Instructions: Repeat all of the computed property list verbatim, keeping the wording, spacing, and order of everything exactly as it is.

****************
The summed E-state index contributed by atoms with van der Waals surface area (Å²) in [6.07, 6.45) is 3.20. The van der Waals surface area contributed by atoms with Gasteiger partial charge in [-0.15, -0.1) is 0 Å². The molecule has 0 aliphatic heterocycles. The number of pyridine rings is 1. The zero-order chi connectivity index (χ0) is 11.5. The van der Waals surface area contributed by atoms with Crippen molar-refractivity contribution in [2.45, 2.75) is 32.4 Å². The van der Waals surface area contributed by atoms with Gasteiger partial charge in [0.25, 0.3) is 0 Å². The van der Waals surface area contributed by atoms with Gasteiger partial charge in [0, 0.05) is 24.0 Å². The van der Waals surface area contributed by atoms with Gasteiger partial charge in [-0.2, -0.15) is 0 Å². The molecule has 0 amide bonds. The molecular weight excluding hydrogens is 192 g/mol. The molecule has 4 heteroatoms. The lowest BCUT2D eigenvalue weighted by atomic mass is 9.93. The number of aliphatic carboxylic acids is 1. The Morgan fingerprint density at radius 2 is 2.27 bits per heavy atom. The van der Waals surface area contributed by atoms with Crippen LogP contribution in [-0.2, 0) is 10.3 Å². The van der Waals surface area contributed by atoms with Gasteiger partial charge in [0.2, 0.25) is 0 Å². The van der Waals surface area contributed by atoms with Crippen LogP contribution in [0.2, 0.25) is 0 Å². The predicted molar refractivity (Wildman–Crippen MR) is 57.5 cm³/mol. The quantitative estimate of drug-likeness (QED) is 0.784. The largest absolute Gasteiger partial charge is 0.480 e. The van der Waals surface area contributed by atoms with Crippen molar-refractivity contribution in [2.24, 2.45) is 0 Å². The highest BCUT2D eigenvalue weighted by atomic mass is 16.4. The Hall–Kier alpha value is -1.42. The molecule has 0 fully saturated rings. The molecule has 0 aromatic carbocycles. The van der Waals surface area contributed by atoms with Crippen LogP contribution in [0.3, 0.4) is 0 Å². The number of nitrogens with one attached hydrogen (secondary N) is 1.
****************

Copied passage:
The summed E-state index contributed by atoms with van der Waals surface area (Å²) in [6.07, 6.45) is 3.20. The van der Waals surface area contributed by atoms with Gasteiger partial charge in [-0.15, -0.1) is 0 Å². The molecule has 0 aliphatic heterocycles. The number of pyridine rings is 1. The zero-order chi connectivity index (χ0) is 11.5. The van der Waals surface area contributed by atoms with Crippen molar-refractivity contribution in [2.45, 2.75) is 32.4 Å². The van der Waals surface area contributed by atoms with Gasteiger partial charge in [0.25, 0.3) is 0 Å². The van der Waals surface area contributed by atoms with Gasteiger partial charge in [0, 0.05) is 24.0 Å². The van der Waals surface area contributed by atoms with Gasteiger partial charge in [-0.2, -0.15) is 0 Å². The molecule has 0 amide bonds. The molecular weight excluding hydrogens is 192 g/mol. The molecule has 4 heteroatoms. The lowest BCUT2D eigenvalue weighted by atomic mass is 9.93. The number of aliphatic carboxylic acids is 1. The Morgan fingerprint density at radius 2 is 2.27 bits per heavy atom. The van der Waals surface area contributed by atoms with Crippen LogP contribution in [-0.2, 0) is 10.3 Å². The van der Waals surface area contributed by atoms with Gasteiger partial charge in [0.2, 0.25) is 0 Å². The van der Waals surface area contributed by atoms with Crippen LogP contribution in [0.2, 0.25) is 0 Å². The predicted molar refractivity (Wildman–Crippen MR) is 57.5 cm³/mol. The quantitative estimate of drug-likeness (QED) is 0.784. The largest absolute Gasteiger partial charge is 0.480 e. The van der Waals surface area contributed by atoms with Crippen molar-refractivity contribution in [2.24, 2.45) is 0 Å². The highest BCUT2D eigenvalue weighted by atomic mass is 16.4. The Hall–Kier alpha value is -1.42. The molecule has 0 fully saturated rings. The molecule has 0 aromatic carbocycles. The van der Waals surface area contributed by atoms with Crippen LogP contribution in [0.3, 0.4) is 0 Å². The number of nitrogens with one attached hydrogen (secondary N) is 1.